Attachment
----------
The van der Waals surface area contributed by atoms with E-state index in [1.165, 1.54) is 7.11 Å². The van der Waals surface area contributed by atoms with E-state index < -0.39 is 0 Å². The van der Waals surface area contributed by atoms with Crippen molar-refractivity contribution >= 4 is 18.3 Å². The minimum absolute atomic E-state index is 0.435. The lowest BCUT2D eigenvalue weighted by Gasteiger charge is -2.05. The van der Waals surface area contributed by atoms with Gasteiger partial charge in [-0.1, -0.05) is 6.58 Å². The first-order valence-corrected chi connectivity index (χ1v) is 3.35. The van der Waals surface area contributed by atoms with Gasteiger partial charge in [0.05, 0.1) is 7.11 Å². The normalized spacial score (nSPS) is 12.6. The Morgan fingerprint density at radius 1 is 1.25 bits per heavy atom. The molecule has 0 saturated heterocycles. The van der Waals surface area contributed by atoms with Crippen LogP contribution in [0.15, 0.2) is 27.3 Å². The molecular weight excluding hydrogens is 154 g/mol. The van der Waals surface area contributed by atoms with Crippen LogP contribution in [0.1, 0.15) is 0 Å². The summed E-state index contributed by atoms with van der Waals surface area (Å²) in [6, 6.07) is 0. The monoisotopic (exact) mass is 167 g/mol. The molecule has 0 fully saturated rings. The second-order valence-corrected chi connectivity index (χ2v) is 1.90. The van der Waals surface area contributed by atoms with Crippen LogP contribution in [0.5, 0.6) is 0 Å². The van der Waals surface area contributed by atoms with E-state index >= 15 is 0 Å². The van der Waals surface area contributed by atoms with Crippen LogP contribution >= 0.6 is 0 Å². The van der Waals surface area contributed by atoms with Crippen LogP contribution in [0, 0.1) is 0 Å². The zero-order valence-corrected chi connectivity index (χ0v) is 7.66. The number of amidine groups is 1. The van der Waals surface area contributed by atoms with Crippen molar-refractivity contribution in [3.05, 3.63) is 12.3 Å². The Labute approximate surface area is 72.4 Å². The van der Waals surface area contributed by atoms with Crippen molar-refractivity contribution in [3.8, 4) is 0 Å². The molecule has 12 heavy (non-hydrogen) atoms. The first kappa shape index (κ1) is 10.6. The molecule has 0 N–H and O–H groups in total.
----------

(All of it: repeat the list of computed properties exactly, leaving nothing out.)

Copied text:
The van der Waals surface area contributed by atoms with E-state index in [1.165, 1.54) is 7.11 Å². The van der Waals surface area contributed by atoms with E-state index < -0.39 is 0 Å². The van der Waals surface area contributed by atoms with Crippen molar-refractivity contribution >= 4 is 18.3 Å². The minimum absolute atomic E-state index is 0.435. The lowest BCUT2D eigenvalue weighted by Gasteiger charge is -2.05. The van der Waals surface area contributed by atoms with Gasteiger partial charge in [-0.1, -0.05) is 6.58 Å². The first-order valence-corrected chi connectivity index (χ1v) is 3.35. The van der Waals surface area contributed by atoms with Gasteiger partial charge in [0.05, 0.1) is 7.11 Å². The normalized spacial score (nSPS) is 12.6. The Morgan fingerprint density at radius 1 is 1.25 bits per heavy atom. The molecule has 0 saturated heterocycles. The van der Waals surface area contributed by atoms with Crippen LogP contribution in [0.15, 0.2) is 27.3 Å². The molecular weight excluding hydrogens is 154 g/mol. The van der Waals surface area contributed by atoms with Crippen LogP contribution in [0.1, 0.15) is 0 Å². The summed E-state index contributed by atoms with van der Waals surface area (Å²) in [6, 6.07) is 0. The monoisotopic (exact) mass is 167 g/mol. The molecule has 0 fully saturated rings. The second-order valence-corrected chi connectivity index (χ2v) is 1.90. The van der Waals surface area contributed by atoms with Crippen LogP contribution in [0.5, 0.6) is 0 Å². The van der Waals surface area contributed by atoms with E-state index >= 15 is 0 Å². The van der Waals surface area contributed by atoms with Crippen LogP contribution >= 0.6 is 0 Å². The van der Waals surface area contributed by atoms with Crippen LogP contribution in [0, 0.1) is 0 Å². The zero-order valence-corrected chi connectivity index (χ0v) is 7.66. The number of amidine groups is 1. The van der Waals surface area contributed by atoms with Crippen molar-refractivity contribution in [3.05, 3.63) is 12.3 Å². The Labute approximate surface area is 72.4 Å². The van der Waals surface area contributed by atoms with Crippen molar-refractivity contribution in [3.8, 4) is 0 Å². The molecule has 12 heavy (non-hydrogen) atoms. The first kappa shape index (κ1) is 10.6. The molecule has 0 N–H and O–H groups in total.